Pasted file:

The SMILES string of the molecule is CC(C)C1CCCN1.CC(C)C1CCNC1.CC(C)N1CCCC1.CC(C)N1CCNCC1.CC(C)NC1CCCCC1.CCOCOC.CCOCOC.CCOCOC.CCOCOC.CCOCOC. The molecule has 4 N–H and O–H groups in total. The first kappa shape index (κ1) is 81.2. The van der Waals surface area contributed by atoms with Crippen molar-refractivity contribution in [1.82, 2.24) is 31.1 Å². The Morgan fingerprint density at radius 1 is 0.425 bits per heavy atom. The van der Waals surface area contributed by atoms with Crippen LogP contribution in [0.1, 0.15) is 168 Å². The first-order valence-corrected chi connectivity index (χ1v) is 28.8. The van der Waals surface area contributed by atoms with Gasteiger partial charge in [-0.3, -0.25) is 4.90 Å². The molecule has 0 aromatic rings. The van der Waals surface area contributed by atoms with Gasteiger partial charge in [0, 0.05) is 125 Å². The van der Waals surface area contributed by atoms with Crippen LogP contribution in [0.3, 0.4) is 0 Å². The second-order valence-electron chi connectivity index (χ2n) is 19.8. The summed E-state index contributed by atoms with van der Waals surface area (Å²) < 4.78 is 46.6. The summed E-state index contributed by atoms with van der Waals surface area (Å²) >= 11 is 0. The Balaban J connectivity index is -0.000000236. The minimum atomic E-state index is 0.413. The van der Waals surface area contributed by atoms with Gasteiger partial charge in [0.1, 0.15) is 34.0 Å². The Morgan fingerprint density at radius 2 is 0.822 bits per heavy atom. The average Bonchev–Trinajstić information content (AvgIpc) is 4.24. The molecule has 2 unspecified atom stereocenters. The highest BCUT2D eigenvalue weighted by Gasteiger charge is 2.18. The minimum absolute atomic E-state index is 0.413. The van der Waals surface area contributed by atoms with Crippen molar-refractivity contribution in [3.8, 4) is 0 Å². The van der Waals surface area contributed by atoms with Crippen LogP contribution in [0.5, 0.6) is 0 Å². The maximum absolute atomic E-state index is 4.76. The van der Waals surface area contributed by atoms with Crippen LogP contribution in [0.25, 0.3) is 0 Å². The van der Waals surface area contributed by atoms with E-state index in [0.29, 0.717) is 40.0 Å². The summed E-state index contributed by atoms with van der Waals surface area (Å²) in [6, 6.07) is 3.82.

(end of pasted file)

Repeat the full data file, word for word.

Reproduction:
The SMILES string of the molecule is CC(C)C1CCCN1.CC(C)C1CCNC1.CC(C)N1CCCC1.CC(C)N1CCNCC1.CC(C)NC1CCCCC1.CCOCOC.CCOCOC.CCOCOC.CCOCOC.CCOCOC. The molecule has 4 N–H and O–H groups in total. The first kappa shape index (κ1) is 81.2. The van der Waals surface area contributed by atoms with Crippen molar-refractivity contribution in [1.82, 2.24) is 31.1 Å². The Morgan fingerprint density at radius 1 is 0.425 bits per heavy atom. The van der Waals surface area contributed by atoms with Crippen LogP contribution in [0.1, 0.15) is 168 Å². The first-order valence-corrected chi connectivity index (χ1v) is 28.8. The van der Waals surface area contributed by atoms with Gasteiger partial charge in [-0.3, -0.25) is 4.90 Å². The molecule has 0 aromatic rings. The van der Waals surface area contributed by atoms with Gasteiger partial charge in [0, 0.05) is 125 Å². The van der Waals surface area contributed by atoms with Crippen LogP contribution in [0.3, 0.4) is 0 Å². The second-order valence-electron chi connectivity index (χ2n) is 19.8. The summed E-state index contributed by atoms with van der Waals surface area (Å²) < 4.78 is 46.6. The summed E-state index contributed by atoms with van der Waals surface area (Å²) >= 11 is 0. The Balaban J connectivity index is -0.000000236. The minimum atomic E-state index is 0.413. The van der Waals surface area contributed by atoms with Gasteiger partial charge in [0.1, 0.15) is 34.0 Å². The Morgan fingerprint density at radius 2 is 0.822 bits per heavy atom. The average Bonchev–Trinajstić information content (AvgIpc) is 4.24. The molecule has 2 unspecified atom stereocenters. The highest BCUT2D eigenvalue weighted by Gasteiger charge is 2.18. The minimum absolute atomic E-state index is 0.413. The van der Waals surface area contributed by atoms with Crippen molar-refractivity contribution in [3.8, 4) is 0 Å². The van der Waals surface area contributed by atoms with Crippen LogP contribution in [0.5, 0.6) is 0 Å². The maximum absolute atomic E-state index is 4.76. The van der Waals surface area contributed by atoms with Crippen LogP contribution in [0.25, 0.3) is 0 Å². The van der Waals surface area contributed by atoms with E-state index in [0.29, 0.717) is 40.0 Å². The summed E-state index contributed by atoms with van der Waals surface area (Å²) in [6, 6.07) is 3.82.